Principal Investigator Frank Gibson Project g11

Membrane Biochemistry Group, Machine VP

John Curtin School of Medical Research


A Combined Molecular Biological and Computer Graphics Study of Biologically Active Proteins

Traditional biochemical techniques have proved inadequate to study the structure and function of the physiologically important group of membrane-bound proteins. However the advances in molecular biology have allowed the amino acid sequences of a great number of such proteins to be determined and the introduction of "site-directed mutagenesis" allowing the replacement of specific amino acid residues has facilitated the study of protein function by comparing normal and "mutant" proteins.

The use of computer graphics is playing an increasingly important role in such studies, allowing visualization of possible structures. Of the 3000 or so amino acid sequences classified under the heading "membrane" in the Swiss-Protein Data Bank, only about half a dozen high resolution structures have been determined. This is due principally to the difficulty of isolating and crystallizing such proteins.

Most of our molecular graphics work is carried out in collaboration with laboratory workers who are studying proteins for which no crystallographic or nuclear magnetic resonance data is available. Possible structures can often be predicted, by appropriate algorithms, for portions of the proteins. In particular the membrane imbedded sections which are likely to have a helical structure. The modelling of these structures facilitate the design of experiments, using site-directed mutagenesis, to further the study of protein function.

A number of proteins of diverse source and function have been under investigation during the past year. These include the proton-translocating ATP synthase, an interest in our laboratory for many years, and variety of other proteins concerned with the transport of water soluble compounds across the lipid layers of the cell membrane. Molecular graphic representations of the "GABA receptor", a chloride-selective channel important in the transmission of nerve impulses, and some viral proteins, have proved particularly useful in postulating structure-function relationships.


What are the basic questions addressed?

How do the possible structures for the proteins under investigation relate to their known functions?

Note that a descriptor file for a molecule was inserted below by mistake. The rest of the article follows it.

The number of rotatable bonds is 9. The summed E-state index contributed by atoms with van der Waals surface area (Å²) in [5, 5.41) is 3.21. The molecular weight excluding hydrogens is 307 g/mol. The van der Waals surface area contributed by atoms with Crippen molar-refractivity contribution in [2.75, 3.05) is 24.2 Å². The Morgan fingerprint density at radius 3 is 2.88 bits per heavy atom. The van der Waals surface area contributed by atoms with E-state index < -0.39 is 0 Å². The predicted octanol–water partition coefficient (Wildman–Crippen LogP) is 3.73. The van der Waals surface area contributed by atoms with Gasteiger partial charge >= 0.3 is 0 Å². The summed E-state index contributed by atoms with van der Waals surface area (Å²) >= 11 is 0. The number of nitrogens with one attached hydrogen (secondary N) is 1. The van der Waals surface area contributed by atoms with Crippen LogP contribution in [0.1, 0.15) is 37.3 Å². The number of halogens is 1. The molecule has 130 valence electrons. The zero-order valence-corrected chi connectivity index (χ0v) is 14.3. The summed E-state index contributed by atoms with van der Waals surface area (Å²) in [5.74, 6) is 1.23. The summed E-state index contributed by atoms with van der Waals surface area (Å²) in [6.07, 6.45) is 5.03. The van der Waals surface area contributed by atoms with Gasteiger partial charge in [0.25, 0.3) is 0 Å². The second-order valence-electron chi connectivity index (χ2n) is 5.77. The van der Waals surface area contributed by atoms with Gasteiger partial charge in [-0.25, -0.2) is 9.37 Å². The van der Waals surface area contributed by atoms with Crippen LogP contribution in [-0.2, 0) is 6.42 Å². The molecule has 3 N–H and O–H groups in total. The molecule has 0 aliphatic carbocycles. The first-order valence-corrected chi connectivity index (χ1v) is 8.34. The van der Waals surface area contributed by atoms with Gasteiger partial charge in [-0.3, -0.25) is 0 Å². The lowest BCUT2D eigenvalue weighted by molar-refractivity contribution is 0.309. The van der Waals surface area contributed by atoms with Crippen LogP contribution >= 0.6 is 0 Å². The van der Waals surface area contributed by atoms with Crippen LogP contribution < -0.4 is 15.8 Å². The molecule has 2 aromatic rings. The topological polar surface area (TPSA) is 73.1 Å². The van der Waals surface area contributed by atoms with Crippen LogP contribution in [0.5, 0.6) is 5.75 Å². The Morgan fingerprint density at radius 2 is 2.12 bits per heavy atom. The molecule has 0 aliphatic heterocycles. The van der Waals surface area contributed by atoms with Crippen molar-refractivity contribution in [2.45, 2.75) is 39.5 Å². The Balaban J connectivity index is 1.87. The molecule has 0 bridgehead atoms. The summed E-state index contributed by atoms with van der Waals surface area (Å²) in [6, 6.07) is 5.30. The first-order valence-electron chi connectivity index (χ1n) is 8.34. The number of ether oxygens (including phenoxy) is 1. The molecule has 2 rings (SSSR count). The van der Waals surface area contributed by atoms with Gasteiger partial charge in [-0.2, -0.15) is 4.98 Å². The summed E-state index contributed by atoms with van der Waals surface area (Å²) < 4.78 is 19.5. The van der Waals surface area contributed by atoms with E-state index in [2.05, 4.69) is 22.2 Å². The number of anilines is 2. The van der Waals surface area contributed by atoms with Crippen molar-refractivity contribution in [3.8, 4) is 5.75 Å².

What are the results to date and future of the work?

Work on the structures of the Fo subunits of the ATP synthase has continued and the model elaborated. The details are a matter of debate and further modelling will be carried out. Two of the transmembrane helices of the GABAA subunit of the GABA receptor have been modelled and the results combined with those of laboratory studies have allowed the proposal of functional roles for various side chains of the amino acids of the helices. The Vpr protein of the human immunodeficiency (HIV) virus has been shown to form a cation-selective channel channel. This small protein has a series of negatively charged amino acids at the N-terminal end and positively charged amino acids at the C-terminal end. The initial structure formed by modelling the protein with an a-helix predicted to be in the protein is shown in Fig 1a. Upon extensive minimization the structure folds into a structure (Fig. 1b) which is stabilized by salt bridges. To obtain evidence as to whether the modelled structure corresponds to the structure in the cell it is possible to test the effect of replacing the charged amino acids on the behaviour of the protein in vivo.










Fig.1 a shows the backbone of the Vpr protein as originally modelled with relevant positively (+) and negatively (-) charged amino acid residues represented as light and dark space-filling structures respectivel.y.

Fig.1b shows the same sequence after extensive minimization.

Modelled structures have been presented in two PhD theses and a paper (see publications).

What computational techniques are used and why is a supercomputer required?

The commercial molecular modelling packages Insight and Homology from Biosym is being used for modelling and their program Discover for energy calculations. The simulation of the structures in which we are interested require extensive calculations for energy minimizations and molecular dynamics. A typical energy minimization requiring 2 h on the VP2200 requires about 100 h on our Iris workstation. The use of the supercomputer not only allows many more structures to be examined but frees the Iris for further modelling and computations on smaller molecules

Publications

Structure-Function Relationship of the Human GABAA Receptor, M. L. Tierney, Ph.D. Thesis, Australian National University (1995)

Molecular Studies on the Energy-Transducing ATP Synthase, A. J. Rodgers, Ph.D. Thesis, Australian National University (1995)

Vpr Protein of human immunodeficiency virus type 1 forms cation-selective channnels in planar lipid bilayers, S.C., Pillar, G.D., Ewart, A.Premkumar, G.B.Cox and P.W. Gage, Proc. Nat. Acad. Sc. USA (in press)